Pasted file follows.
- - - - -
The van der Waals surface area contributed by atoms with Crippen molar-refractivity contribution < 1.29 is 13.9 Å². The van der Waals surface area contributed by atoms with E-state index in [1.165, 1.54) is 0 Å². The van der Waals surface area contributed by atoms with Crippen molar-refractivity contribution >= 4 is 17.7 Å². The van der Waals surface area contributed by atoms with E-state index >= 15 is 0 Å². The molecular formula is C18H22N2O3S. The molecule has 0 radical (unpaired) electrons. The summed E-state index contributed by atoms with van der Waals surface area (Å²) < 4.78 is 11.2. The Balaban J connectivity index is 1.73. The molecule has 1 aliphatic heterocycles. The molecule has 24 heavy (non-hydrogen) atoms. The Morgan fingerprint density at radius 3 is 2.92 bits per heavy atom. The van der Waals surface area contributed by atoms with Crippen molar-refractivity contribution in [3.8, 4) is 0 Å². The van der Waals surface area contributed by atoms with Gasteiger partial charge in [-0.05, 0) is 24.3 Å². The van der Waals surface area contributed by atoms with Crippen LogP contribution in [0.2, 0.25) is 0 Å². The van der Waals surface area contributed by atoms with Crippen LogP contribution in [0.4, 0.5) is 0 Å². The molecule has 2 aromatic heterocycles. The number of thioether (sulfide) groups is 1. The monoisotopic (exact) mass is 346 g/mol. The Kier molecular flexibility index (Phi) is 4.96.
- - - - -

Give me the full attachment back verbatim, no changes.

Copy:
The van der Waals surface area contributed by atoms with Crippen molar-refractivity contribution < 1.29 is 13.9 Å². The van der Waals surface area contributed by atoms with E-state index in [1.165, 1.54) is 0 Å². The van der Waals surface area contributed by atoms with Crippen molar-refractivity contribution >= 4 is 17.7 Å². The van der Waals surface area contributed by atoms with E-state index >= 15 is 0 Å². The molecular formula is C18H22N2O3S. The molecule has 0 radical (unpaired) electrons. The summed E-state index contributed by atoms with van der Waals surface area (Å²) < 4.78 is 11.2. The Balaban J connectivity index is 1.73. The molecule has 1 aliphatic heterocycles. The molecule has 24 heavy (non-hydrogen) atoms. The Morgan fingerprint density at radius 3 is 2.92 bits per heavy atom. The van der Waals surface area contributed by atoms with Crippen molar-refractivity contribution in [3.8, 4) is 0 Å². The van der Waals surface area contributed by atoms with Gasteiger partial charge in [-0.05, 0) is 24.3 Å². The van der Waals surface area contributed by atoms with Crippen LogP contribution in [0.2, 0.25) is 0 Å². The van der Waals surface area contributed by atoms with Crippen LogP contribution in [0.4, 0.5) is 0 Å². The molecule has 2 aromatic heterocycles. The number of thioether (sulfide) groups is 1. The monoisotopic (exact) mass is 346 g/mol. The Kier molecular flexibility index (Phi) is 4.96.